Thanks to the chatter on the forums, even after getting brand new rebuilt calipers in 2016, and finally fixing the soft brake issue (titanium shim bending due to poor design), I was convinced to again revamp the entire braking system, this time to the X brakes setup, in the front only. Aside from one minor modification, this is the direct swap. I had briefly considered doing the rears as well, both for aesthetic reasons as well as performance reasons, but as it turns out, despite the small size of the 9’s rear calipers, they are strangely overbuilt. Track owners that have done this swap cite the rear ABS still kicking in before the fronts, and as it turns out, it is a better match for the 9 than doing all 4 corners. This is due to the weight distribution of the 9 – despite being much lighter than the X, it is slightly more front-heavy, and thus requires more braking in the front.
One of the reasons I decided to pull the trigger on this swap was because I was still unsatisfied with the braking power on my setup. To be fair, this was likely related to the pads (Girodisc S/S), which just didn’t seem to provide a lot of bite. Regardless, even when others drove the car, they commented that the brakes just felt weak overall. Finally, given the high praises of how well the X brakes performed on the 9 (outbraking Lotuses sold me), I decided to pull the trigger.
The main benefit of moving from the 9 brakes to the X brakes is the increased rotor size – – 320mm to 350mm.
The caliper itself uses the exact same pistons, and even takes the exact same pads. The difference is entirely in the larger rotor, which provides increased clamping force while also serving as a larger heat sink for the track.
Apparently this is enough to overcome the weight disadvantage – I measured a difference of nearly 4lbs (9 DBA5000: 18.6lbs; X DBA5000: 22.4lbs) in the rotors alone. Of note however, the 9 stock calipers are roughly 22lbs. The wheels, from what I’ve measured, will be nearly a wash (Wedsport TC105N 17×9.5 +32: 16.3lbs; CE28N 18×9.5 +34s, 18lbs). The tires, however, will be a big jump, both in cost & weight (~4lbs). The size of the rotors & the positioning of the calipers require 18s, which was one of my main hesitations with doing this swap, along with the weight increase.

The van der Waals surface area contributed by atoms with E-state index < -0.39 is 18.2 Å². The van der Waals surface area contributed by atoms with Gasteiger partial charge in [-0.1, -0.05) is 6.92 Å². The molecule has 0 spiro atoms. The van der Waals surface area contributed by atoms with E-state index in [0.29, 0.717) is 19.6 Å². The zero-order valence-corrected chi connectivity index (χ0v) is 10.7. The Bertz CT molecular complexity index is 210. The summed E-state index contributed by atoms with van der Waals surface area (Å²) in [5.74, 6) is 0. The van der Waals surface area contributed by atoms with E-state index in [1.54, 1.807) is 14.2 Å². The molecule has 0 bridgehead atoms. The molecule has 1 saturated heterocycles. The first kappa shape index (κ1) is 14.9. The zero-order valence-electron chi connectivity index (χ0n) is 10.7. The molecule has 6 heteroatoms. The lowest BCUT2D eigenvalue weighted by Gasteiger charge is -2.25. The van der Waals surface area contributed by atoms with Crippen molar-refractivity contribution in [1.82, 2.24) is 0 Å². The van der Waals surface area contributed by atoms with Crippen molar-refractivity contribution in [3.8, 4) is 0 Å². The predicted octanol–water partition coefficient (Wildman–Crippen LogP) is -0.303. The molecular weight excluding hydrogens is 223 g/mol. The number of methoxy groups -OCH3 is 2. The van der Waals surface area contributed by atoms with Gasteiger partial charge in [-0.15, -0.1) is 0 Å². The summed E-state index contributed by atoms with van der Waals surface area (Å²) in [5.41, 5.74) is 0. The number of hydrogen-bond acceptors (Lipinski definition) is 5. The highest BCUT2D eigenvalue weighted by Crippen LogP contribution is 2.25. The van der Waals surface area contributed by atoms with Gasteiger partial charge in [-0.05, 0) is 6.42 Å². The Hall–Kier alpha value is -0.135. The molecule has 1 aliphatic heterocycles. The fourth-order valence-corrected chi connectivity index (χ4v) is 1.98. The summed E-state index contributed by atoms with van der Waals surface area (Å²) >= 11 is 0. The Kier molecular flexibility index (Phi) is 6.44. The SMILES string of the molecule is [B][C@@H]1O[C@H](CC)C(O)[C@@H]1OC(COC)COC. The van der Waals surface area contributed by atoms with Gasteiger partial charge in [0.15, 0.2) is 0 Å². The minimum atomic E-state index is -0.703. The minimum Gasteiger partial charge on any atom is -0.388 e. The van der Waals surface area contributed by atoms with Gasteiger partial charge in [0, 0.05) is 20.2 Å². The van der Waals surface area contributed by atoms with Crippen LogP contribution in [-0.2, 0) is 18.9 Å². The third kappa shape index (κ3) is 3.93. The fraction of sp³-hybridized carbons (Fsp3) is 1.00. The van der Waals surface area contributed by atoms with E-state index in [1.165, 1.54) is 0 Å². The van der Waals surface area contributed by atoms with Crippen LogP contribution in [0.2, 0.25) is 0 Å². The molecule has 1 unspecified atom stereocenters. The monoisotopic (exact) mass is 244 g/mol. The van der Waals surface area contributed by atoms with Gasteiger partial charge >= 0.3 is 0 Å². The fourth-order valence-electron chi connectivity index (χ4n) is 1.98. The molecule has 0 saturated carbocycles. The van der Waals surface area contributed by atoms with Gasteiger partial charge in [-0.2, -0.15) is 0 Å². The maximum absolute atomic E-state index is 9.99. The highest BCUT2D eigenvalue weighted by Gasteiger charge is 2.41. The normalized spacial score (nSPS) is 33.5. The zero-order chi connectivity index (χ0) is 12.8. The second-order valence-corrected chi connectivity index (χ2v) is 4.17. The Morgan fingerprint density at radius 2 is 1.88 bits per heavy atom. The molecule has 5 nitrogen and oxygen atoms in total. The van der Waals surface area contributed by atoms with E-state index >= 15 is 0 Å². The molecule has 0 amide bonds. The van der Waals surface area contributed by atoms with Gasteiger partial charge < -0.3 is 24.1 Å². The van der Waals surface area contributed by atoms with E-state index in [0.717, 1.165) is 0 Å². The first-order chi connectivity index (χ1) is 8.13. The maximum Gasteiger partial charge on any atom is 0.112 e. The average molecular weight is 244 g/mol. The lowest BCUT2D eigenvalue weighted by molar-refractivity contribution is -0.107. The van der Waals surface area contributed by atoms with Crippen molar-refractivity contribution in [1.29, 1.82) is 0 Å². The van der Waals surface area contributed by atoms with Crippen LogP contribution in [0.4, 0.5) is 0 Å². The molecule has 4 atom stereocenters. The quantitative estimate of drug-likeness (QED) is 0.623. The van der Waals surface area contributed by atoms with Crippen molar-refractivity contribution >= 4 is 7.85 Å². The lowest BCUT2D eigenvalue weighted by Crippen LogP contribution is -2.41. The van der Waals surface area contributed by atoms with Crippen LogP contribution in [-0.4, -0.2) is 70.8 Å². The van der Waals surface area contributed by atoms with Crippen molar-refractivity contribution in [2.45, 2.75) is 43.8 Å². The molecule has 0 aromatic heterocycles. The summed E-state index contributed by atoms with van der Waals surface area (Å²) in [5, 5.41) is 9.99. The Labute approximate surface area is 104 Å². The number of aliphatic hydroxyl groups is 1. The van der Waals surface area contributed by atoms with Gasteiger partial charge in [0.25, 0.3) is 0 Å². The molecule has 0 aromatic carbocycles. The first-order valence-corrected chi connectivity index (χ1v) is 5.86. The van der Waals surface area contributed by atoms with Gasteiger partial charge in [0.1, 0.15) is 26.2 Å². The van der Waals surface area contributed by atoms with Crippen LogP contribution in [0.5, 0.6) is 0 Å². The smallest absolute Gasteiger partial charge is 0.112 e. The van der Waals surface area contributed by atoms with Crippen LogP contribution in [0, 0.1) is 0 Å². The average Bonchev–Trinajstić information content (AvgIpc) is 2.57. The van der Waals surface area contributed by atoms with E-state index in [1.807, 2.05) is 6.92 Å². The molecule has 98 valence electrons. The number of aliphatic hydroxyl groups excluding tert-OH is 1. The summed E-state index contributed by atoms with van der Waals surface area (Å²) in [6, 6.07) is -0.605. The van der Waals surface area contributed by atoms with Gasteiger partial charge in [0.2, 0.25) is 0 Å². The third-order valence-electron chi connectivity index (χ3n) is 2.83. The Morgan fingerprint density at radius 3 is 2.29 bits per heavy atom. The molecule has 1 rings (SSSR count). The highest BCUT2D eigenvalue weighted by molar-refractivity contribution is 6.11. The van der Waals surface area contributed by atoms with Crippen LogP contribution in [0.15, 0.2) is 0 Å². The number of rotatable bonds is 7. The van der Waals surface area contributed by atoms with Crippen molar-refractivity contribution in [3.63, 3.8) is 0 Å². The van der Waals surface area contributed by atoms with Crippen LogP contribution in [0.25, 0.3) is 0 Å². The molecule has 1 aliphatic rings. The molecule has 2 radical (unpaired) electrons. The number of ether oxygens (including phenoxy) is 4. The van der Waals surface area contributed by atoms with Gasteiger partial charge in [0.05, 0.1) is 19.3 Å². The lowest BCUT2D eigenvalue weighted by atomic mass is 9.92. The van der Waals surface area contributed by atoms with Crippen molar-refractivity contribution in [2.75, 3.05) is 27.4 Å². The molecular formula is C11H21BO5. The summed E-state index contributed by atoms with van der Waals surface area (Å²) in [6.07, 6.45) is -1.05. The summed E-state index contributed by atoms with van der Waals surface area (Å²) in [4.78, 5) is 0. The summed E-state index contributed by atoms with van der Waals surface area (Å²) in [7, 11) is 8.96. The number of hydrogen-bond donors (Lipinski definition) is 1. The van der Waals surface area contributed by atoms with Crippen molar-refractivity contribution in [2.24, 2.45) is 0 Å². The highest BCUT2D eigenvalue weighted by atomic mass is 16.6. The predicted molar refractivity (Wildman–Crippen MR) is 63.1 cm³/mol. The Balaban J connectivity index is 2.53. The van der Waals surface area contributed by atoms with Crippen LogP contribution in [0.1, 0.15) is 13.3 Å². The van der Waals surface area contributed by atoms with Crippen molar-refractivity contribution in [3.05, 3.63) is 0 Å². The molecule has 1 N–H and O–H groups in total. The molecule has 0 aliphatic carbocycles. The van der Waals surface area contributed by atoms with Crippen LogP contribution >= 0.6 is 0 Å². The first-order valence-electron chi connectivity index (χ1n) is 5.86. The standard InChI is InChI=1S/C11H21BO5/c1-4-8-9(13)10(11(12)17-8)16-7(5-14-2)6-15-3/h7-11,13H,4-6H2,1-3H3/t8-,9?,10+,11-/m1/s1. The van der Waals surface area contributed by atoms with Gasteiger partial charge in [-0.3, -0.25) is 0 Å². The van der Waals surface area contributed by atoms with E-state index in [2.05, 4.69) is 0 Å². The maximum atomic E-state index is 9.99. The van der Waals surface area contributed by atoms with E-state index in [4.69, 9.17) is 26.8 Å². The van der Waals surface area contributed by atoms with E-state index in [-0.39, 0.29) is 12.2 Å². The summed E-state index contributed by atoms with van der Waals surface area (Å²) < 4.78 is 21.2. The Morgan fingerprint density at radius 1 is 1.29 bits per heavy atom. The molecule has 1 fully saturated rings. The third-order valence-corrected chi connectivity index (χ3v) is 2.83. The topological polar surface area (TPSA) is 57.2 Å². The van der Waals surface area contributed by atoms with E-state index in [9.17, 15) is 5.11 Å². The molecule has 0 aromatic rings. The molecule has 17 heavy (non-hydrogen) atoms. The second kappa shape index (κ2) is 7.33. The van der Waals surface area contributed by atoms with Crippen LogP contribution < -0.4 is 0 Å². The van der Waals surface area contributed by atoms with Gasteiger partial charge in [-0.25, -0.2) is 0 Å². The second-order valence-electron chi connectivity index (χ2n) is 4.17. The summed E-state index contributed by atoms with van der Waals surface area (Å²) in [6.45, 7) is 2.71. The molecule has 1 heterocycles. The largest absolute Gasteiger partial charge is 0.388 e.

The other hesitation was that this required a modification to the mounting points in order to fit. I had to drill the mounting holes on my stock bracket to fit the X calipers. The 9 calipers mount using 12mm bolts, but the X calipers mount with 14mm bolts. Otherwise, the mounting position for the bolts is exactly the same. I used a 14mm McMaster reamer drill bit (https://www.mcmaster.com/#8851A29) to enlarge the mounting holes. It bites strong and cuts straight. Given that I’m a novice with drilling, it was ideal for me to use this drill bit. I also used Tap Magic to lubricate the drill to preserve the bit as much as possible, given that I would be cutting through steel.
I unmounted my evo 9 calipers and zip tied them up and out of the way. Then, I removed the old DBA5000s, and cleaned the new ones with Brake Kleen.
I then drilled the 4 mounting bolt holes:
I was recommended to take my time with this, slowly enlarging the holes. I tested the fitment with the mounting bolts, and fortunately it lined up perfectly. After I verified the fitment, I removed the brake line from the 9 calipers with a 14mm socket in my case, and quickly swapped crush washers and remounted the line to the X calipers. Finally, I remounted the new rotors and mounted the calipers on.
vs old setup:
The position of the X calipers looked a little odd to my eye – the bottom of the caliper seems to jut out a little further, and it seemed like the rotor was way too big for the caliper, like it was unlikely that the pads would be in full contact with the rotors – however, after installing the pads, it seems all is well:
Perfect fit, with the pads entirely in contact with the outer edge of the rotors! Overall, it actually ended up being a fairly straightforward swap, especially since I’ve now become well experienced swapping pads, rotors, and calipers on this car.
I did make one important change to my usual formula of installing the pads – I usually slather copper antiseize between every surface and every contact point, including between the shims and the pistons – this time, I used much, much less antiseize on the whole, and forgoed adding any at all between the shim & the piston. The reason for this was because I again purchased the vented pistons & high temp seals from Racing Brake, the same setup as on my 9 calipers. However, with so much antiseize getting gunked up on my 9 calipers, it seemed to practically block the venting on the pistons, defeating the purpose. I would still get brake squeal anyway as well, so for cleanliness I decided this time around to try less antiseize.
For now, I’m going with the same pads that I was using on the 9 calipers, so I can get a better 1 to 1 comparison of how much difference the X brakes make. I went ahead and bled the calipers, and already the pedal feels much firmer. However, it will likely not be until spring that I test these brakes out on the road, given the salty conditions & the fact that I’m still searching for sets of wheels and tires. Looking forward to trying out the brakes, and hopefully they live up to the hype!